The BGS blog aims to presents issues relevant to people working to improve the health and care of older people. It will highlight the latest news and activities from across all the BGS campaigns, events, publications and activities as well as original articles commissioned by leaders in geriatric medicine.
We have an exciting range of guest bloggers and welcome news and commentary on geriatric medicine from all those working in the field of geriatric medicine. Read our guidelines on submitting a blog for more details.
All content is moderated by the blog editor. Opinions expressed are those of the author(s) and not necessarily the British Geriatrics Society.
COVID-19: Supporting and Caring from Afar
We are in exceptional times, and people are providing care in extraordinary ways. On the 30th January 2020, the World Health Organisation (WHO) announced that the COVID-19 (Coronavirus) outbreak was a Public Health Emergency of International Concern.
Facing a new reality – challenges for acute care of older people
To the two infamous certainties in life, we can now add the fact that Coronavirus (COVID-19) is going to stretch us all psychologically and physically and also as a broader society. Worse, for some the stretch will be too much, leading to their untimely death.
5 Top tips for dealing with distress in delirium: World Delirium Awareness Day March 11, 2020
What Goes In Affects What Comes Out – How Frailty Affects Outcomes in Ischaemic Stroke
Geriatricians play a key role in Stroke Medicine. Alongside neurologists and rehabilitation physicians, geriatricians bring a vital skill to the management of stroke; an understanding of frailty.
Interprofessional Learning in Care of Older People: more than the sum of its parts!
We are only as good as the sum of our parts – person-centred care for older people with complex needs is not the task of any profession alone.
Lifecourse frailty in China
We examined whether poor early life circumstances lead to an increased risk of becoming frail in older age. We studied over 6,000 older Chinese men and women (at least 60 years) who were not frail; they were voluntary participants in the China Health and Retirement Longitudinal Study.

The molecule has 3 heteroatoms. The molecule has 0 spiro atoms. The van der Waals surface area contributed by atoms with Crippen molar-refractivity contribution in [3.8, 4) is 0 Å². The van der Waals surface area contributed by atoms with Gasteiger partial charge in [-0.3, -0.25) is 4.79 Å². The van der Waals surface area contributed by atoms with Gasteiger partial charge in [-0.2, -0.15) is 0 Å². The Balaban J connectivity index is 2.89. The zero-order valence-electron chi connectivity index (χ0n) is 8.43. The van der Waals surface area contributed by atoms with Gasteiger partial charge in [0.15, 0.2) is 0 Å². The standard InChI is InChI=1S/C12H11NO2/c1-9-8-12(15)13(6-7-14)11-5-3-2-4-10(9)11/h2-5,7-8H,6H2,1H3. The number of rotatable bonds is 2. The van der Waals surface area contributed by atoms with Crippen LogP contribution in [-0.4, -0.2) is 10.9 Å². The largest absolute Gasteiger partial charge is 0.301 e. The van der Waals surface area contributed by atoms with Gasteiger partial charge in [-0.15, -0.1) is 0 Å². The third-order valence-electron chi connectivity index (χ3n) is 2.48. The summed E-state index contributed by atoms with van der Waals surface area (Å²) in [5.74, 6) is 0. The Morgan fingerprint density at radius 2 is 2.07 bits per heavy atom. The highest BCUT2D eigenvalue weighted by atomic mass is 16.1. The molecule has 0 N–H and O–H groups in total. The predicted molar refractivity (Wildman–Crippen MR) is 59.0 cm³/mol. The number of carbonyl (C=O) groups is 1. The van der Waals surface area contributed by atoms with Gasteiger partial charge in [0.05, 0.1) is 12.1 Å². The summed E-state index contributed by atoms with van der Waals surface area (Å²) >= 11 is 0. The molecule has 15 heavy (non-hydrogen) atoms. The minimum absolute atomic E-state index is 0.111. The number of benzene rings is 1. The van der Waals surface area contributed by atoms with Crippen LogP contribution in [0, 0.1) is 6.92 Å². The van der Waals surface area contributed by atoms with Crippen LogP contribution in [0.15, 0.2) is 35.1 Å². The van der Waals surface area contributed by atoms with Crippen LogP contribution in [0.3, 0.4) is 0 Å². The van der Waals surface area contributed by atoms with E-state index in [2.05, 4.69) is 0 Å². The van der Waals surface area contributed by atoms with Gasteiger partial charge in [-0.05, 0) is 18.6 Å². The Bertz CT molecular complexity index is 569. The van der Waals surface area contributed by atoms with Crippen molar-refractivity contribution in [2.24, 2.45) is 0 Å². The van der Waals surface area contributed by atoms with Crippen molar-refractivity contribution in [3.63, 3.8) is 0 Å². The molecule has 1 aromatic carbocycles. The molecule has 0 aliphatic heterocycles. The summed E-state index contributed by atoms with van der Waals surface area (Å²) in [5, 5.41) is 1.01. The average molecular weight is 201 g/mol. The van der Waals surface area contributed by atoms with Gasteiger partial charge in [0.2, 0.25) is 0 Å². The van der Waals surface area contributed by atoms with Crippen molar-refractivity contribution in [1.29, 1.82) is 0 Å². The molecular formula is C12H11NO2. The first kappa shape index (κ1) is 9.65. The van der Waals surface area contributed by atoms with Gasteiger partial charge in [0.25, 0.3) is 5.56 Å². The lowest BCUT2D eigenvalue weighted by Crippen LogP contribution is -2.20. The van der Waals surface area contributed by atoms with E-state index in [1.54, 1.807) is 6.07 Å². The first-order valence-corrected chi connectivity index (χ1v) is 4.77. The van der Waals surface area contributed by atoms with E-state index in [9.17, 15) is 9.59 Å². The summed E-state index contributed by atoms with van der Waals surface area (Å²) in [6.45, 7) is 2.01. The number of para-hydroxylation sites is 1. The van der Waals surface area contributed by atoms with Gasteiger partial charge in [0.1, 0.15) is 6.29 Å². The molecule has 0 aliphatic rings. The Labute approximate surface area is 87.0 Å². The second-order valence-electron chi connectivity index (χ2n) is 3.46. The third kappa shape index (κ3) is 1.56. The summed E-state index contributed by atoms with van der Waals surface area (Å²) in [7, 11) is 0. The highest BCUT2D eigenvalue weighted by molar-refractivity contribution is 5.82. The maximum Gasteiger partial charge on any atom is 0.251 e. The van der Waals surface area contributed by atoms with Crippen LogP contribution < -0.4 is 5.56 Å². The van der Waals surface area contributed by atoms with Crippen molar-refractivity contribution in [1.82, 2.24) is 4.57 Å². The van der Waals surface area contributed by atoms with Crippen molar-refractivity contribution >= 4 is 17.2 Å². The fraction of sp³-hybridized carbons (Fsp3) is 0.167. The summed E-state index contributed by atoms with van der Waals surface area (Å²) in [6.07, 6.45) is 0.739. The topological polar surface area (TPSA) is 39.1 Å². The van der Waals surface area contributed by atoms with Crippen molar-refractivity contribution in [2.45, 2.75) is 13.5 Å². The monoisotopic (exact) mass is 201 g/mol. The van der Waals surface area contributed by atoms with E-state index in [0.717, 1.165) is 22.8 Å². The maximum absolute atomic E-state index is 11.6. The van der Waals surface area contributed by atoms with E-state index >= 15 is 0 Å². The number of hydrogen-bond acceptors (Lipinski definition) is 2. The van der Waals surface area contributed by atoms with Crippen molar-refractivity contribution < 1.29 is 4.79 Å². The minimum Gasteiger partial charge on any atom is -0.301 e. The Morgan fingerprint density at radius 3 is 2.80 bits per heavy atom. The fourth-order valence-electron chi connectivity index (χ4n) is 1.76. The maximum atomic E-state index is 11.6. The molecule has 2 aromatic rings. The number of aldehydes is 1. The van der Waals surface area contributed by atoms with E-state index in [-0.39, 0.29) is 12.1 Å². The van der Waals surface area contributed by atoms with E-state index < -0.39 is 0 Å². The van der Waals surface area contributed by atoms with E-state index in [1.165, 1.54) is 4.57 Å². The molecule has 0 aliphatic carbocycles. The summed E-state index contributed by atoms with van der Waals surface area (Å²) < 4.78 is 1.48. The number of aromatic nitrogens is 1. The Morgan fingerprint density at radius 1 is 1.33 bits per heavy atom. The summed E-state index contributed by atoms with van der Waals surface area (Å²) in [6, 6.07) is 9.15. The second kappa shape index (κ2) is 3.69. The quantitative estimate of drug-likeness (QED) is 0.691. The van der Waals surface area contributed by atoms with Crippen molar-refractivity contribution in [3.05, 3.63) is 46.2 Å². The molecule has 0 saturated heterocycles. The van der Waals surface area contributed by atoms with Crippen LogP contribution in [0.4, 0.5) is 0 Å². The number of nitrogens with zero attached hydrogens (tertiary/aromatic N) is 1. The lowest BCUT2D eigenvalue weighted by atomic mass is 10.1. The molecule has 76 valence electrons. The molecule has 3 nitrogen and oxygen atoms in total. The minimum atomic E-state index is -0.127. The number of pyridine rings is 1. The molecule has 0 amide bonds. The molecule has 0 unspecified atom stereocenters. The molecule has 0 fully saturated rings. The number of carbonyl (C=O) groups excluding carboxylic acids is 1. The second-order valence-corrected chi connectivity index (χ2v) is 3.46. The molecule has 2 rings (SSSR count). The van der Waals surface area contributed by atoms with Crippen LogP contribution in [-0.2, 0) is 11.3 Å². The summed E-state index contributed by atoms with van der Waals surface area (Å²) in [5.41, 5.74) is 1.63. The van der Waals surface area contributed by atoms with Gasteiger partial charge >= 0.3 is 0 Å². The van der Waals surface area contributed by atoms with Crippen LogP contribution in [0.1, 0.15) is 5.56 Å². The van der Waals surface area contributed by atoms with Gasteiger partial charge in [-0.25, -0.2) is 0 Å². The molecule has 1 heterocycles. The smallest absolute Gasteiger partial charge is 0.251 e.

CONFORM-OH: a new trial for patients with orthostatic hypotension
Orthostatic hypotension (OH) is a frequent finding in many of our older patients. It often causes dizziness, unsteadiness and contributes to falls.
What is the impact of diet on cancer risk?
As we pass another World Cancer Day on 4 February 2020, I reflect on why I am passionate about promoting a healthy diet and lifestyle for cancer prevention. 1 in 2 people born after 1960 will develop cancer in their lifetime, and cancer is the commonest cause of premature death in the UK.
Why might I join the Finance, Fundraising and Corporate Affairs Committee?
They say if you want to know what’s going on you should ‘follow the money’. By joining this committee, you will soon learn how costly conferences are to run and how much IT support really costs.
Remember the importance of a healthy smile!
Getting older and having dementia increases the risk of health problems and can make it hard for people to keep their mouth and teeth clean. As a result, more oral health problems occur.
Should all older adults with type 2 diabetes lower their HbA1c level?
A study has found that among people whose HbA1c was greater than or equal to 7.5 at baseline, those who achieved the glycemic target within a year were associated with higher incidence of dementia in 6 years.
Interested in Sarcopenia? Come and join us in Newcastle in June 2020!
Sarcopenia is a hot topic in research and clinical practice for anyone caring for older people. It is common, and is associated with multiple adverse outcomes that we all see in everyday practice including falls, fractures, prolonged hospitalization, loss of independence and earlier death.
How much do we spend on patients at the end of life, across different care settings?
It is a commonly accepted principle that demand for healthcare always outstrips resources, and so in the UK’s publicly funded health system, it is important to look at how and where costs are being incurred to make sure we are making the best use of limited resources.
Is phenotypical prefrailty all the same? Think again!
Over the past decade, many of us have become interested in the science of frailty. Even if we do not agree on how frailty should be measured in research or clinical practice, we all tend to agree that frailty means vulnerability to decompensation after stressors, as a consequence of cumulative decline in many physiological systems during a lifetime.
In praise of inefficiency
I love being a doctor and hospitals have long been something of a comfort zone; predictable, with protocols, and plans, and SOPs. To me, they often feel more controlled than the unpredictable world outside.
‘He would probably want to help people if he could’: making decisions about research on behalf of people living with dementia
The latest NICE guidelines recommend that opportunities to participate in research should be available to people living with dementia at all stages of the condition.
More is less and less is more? Breaking the cycle of polypharmacy with deprescribing
Long-term conditions are diseases that cannot be cured, just controlled with medications. Over our lifetime we accumulate diagnoses, such that many people experience old age as a state of multimorbidity.
NHSE’s Network Contract Directed Enhanced Service Specifications; What are they, and why do they matter?
Over the Christmas/New Year period, NHS England and NHS Improvement held what must have been one of the shortest and unfortunately ill-timed public consultations ever by publishing the Draft Outline Service Specifications for the Network Contract Direct Enhanced Service on 23 December.